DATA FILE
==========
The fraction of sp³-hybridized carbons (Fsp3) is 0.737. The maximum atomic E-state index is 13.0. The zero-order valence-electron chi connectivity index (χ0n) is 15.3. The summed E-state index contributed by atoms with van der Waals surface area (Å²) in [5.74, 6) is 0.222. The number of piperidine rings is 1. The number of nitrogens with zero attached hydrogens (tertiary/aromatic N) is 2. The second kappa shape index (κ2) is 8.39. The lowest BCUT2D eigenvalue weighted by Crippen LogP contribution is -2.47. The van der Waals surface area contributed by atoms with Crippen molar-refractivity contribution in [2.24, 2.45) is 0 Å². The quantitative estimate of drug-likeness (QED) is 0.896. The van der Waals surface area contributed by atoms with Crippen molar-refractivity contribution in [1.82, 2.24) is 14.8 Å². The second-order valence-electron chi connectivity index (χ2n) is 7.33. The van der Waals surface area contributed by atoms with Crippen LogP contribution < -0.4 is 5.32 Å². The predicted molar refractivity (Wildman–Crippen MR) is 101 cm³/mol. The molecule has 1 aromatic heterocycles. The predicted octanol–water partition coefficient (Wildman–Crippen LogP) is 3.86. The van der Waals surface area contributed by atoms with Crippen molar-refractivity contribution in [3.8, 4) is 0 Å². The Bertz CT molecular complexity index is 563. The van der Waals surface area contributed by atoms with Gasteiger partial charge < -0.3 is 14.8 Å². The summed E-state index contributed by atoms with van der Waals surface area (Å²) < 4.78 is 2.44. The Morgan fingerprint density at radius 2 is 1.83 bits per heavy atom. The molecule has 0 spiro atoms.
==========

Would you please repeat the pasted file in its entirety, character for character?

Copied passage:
The fraction of sp³-hybridized carbons (Fsp3) is 0.737. The maximum atomic E-state index is 13.0. The zero-order valence-electron chi connectivity index (χ0n) is 15.3. The summed E-state index contributed by atoms with van der Waals surface area (Å²) in [5.74, 6) is 0.222. The number of piperidine rings is 1. The number of nitrogens with zero attached hydrogens (tertiary/aromatic N) is 2. The second kappa shape index (κ2) is 8.39. The lowest BCUT2D eigenvalue weighted by Crippen LogP contribution is -2.47. The van der Waals surface area contributed by atoms with Crippen molar-refractivity contribution in [2.24, 2.45) is 0 Å². The quantitative estimate of drug-likeness (QED) is 0.896. The van der Waals surface area contributed by atoms with Crippen molar-refractivity contribution in [1.82, 2.24) is 14.8 Å². The second-order valence-electron chi connectivity index (χ2n) is 7.33. The van der Waals surface area contributed by atoms with Crippen LogP contribution < -0.4 is 5.32 Å². The predicted molar refractivity (Wildman–Crippen MR) is 101 cm³/mol. The molecule has 1 aromatic heterocycles. The predicted octanol–water partition coefficient (Wildman–Crippen LogP) is 3.86. The van der Waals surface area contributed by atoms with Crippen molar-refractivity contribution in [3.8, 4) is 0 Å². The Bertz CT molecular complexity index is 563. The van der Waals surface area contributed by atoms with Gasteiger partial charge < -0.3 is 14.8 Å². The summed E-state index contributed by atoms with van der Waals surface area (Å²) < 4.78 is 2.44. The Morgan fingerprint density at radius 2 is 1.83 bits per heavy atom. The molecule has 0 spiro atoms.